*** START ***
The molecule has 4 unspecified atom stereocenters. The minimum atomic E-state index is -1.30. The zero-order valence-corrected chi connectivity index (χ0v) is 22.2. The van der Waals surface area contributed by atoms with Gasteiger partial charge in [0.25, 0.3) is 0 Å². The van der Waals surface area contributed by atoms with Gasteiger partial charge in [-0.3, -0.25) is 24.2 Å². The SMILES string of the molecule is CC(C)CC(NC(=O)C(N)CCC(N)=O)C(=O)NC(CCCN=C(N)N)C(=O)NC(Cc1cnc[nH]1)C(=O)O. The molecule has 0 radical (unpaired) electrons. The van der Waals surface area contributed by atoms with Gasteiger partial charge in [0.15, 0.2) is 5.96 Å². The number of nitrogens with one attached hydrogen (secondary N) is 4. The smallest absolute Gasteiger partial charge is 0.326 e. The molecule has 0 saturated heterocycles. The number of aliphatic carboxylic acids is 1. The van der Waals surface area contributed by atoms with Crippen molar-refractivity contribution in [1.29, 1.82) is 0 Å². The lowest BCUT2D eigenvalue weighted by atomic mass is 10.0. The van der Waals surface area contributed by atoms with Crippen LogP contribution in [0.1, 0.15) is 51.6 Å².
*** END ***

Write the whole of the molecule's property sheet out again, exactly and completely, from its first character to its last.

The molecule has 4 unspecified atom stereocenters. The minimum atomic E-state index is -1.30. The zero-order valence-corrected chi connectivity index (χ0v) is 22.2. The van der Waals surface area contributed by atoms with Gasteiger partial charge in [0.25, 0.3) is 0 Å². The van der Waals surface area contributed by atoms with Gasteiger partial charge in [-0.3, -0.25) is 24.2 Å². The SMILES string of the molecule is CC(C)CC(NC(=O)C(N)CCC(N)=O)C(=O)NC(CCCN=C(N)N)C(=O)NC(Cc1cnc[nH]1)C(=O)O. The molecule has 0 radical (unpaired) electrons. The van der Waals surface area contributed by atoms with Gasteiger partial charge in [0.15, 0.2) is 5.96 Å². The number of nitrogens with one attached hydrogen (secondary N) is 4. The smallest absolute Gasteiger partial charge is 0.326 e. The molecule has 0 saturated heterocycles. The number of aliphatic carboxylic acids is 1. The van der Waals surface area contributed by atoms with Crippen molar-refractivity contribution in [1.29, 1.82) is 0 Å². The lowest BCUT2D eigenvalue weighted by atomic mass is 10.0. The van der Waals surface area contributed by atoms with Crippen LogP contribution in [0.1, 0.15) is 51.6 Å².